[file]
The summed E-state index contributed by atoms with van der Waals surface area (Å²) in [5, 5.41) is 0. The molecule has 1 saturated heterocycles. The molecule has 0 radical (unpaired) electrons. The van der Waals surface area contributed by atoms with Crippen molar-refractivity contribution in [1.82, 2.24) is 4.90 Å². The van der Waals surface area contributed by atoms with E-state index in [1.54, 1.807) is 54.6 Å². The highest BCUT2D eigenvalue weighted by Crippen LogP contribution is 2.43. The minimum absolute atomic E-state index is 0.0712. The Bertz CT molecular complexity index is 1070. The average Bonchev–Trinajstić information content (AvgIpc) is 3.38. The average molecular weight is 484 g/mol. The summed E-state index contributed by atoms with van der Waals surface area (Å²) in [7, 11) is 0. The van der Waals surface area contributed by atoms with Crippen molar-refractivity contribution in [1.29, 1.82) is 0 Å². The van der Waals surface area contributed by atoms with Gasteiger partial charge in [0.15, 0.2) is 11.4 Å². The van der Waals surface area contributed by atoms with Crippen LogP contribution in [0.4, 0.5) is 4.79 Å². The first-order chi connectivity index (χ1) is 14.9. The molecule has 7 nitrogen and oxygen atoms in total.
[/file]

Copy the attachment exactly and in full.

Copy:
The summed E-state index contributed by atoms with van der Waals surface area (Å²) in [5, 5.41) is 0. The molecule has 1 saturated heterocycles. The molecule has 0 radical (unpaired) electrons. The van der Waals surface area contributed by atoms with Crippen molar-refractivity contribution in [1.82, 2.24) is 4.90 Å². The van der Waals surface area contributed by atoms with E-state index in [1.54, 1.807) is 54.6 Å². The highest BCUT2D eigenvalue weighted by Crippen LogP contribution is 2.43. The minimum absolute atomic E-state index is 0.0712. The Bertz CT molecular complexity index is 1070. The average Bonchev–Trinajstić information content (AvgIpc) is 3.38. The average molecular weight is 484 g/mol. The summed E-state index contributed by atoms with van der Waals surface area (Å²) in [7, 11) is 0. The van der Waals surface area contributed by atoms with Crippen molar-refractivity contribution in [1.29, 1.82) is 0 Å². The van der Waals surface area contributed by atoms with Gasteiger partial charge in [0.15, 0.2) is 11.4 Å². The van der Waals surface area contributed by atoms with Crippen LogP contribution in [0.4, 0.5) is 4.79 Å². The first-order chi connectivity index (χ1) is 14.9. The molecule has 7 nitrogen and oxygen atoms in total.